Originally published in the San Francisco Chronicle on August 21, 2005
In the last 10 days, the Department of Homeland Security terminated its orange alert for mass transit, meaning nothing has changed since the first London bombing seven weeks ago. Unfortunately, the Bush administration, with tacit congressional approval, is staying a federal homeland security course that largely ignores mass transit — and history as well.
With five major attacks outside of Iraq in the past 17 months (two in London and Moscow, one in Madrid), transit systems are the current terrorist target of choice. According to Brian Taylor, director of the Institute of Transportation Studies at UCLA, one-third of all terrorist attacks in the world since 1990 have involved transit systems.
Nevertheless, the Bush administration has downplayed homeland security in general and mass transit security in particular, making a policy out of wishful thinking that by fighting terrorists in Iraq, we will not confront them here. Given how Iraq has exacerbated and not contained the global terrorist threat, why are we ignoring the lessons of London, where terrorists have struck twice without warning?
The first problem is a lack of priority. Secretary of Homeland Security Michael Chertoff told the Associated Press last month that, while the Sept. 11 hijackings resulted in almost 3,000 deaths, a “bomb in a subway car may kill 30 people.” Yet a bomb in a major transit hub — Grand Central Station in New York, Union Station in Los Angeles or the proposed Transbay Terminal in San Francisco — could easily harm a larger number than Chertoff admits.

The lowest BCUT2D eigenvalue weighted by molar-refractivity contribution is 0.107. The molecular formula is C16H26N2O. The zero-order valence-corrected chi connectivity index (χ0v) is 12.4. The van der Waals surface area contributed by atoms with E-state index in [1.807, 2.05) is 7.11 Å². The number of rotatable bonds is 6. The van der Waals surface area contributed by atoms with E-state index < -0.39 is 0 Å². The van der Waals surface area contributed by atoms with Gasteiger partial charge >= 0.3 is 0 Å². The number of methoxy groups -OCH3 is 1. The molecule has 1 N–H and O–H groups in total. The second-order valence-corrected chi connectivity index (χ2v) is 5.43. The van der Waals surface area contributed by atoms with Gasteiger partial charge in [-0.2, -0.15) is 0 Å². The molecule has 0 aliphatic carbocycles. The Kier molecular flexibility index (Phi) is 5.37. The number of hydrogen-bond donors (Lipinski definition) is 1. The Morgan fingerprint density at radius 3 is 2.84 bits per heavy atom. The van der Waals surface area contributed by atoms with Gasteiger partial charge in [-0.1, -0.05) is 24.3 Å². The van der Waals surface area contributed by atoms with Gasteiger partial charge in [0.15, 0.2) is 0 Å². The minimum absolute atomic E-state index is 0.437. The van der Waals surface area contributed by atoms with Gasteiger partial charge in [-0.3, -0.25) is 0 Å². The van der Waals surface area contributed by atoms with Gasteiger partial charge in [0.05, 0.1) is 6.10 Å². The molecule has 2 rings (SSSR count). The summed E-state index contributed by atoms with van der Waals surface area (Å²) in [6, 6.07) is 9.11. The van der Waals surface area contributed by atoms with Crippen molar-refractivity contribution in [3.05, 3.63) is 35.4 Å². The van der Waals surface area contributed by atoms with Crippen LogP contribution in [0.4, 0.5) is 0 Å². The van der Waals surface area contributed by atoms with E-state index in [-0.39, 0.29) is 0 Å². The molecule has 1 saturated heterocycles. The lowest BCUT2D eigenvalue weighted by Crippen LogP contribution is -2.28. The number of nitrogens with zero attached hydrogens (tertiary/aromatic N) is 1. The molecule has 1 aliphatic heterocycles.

The second is the lack of clearly articulated roles for the federal government and its state, local and private-sector “partners.” We have yet to decide how to best protect our national transportation infrastructure, particularly mass transit and freight rail systems, and who will pay for what. Despite the fact that the federal government helps cities build transit systems, Chertoff does not think it is his job to help defend them. However, there are many areas where cities and states have primary responsibility — highways, health care, education and law enforcement — yet receive significant support from the federal government.
The third problem flows from the first two: a lack of resources. This year, the federal government will spend roughly $4.5 billion for aviation security and only $150 million for transit security. This means too many cities are currently competing for too few resources. For example, five transit systems in the San Francisco-Oakland-San Jose area split $7.1 million in federal transit grants this year, not enough to make a difference against a growing terrorist threat.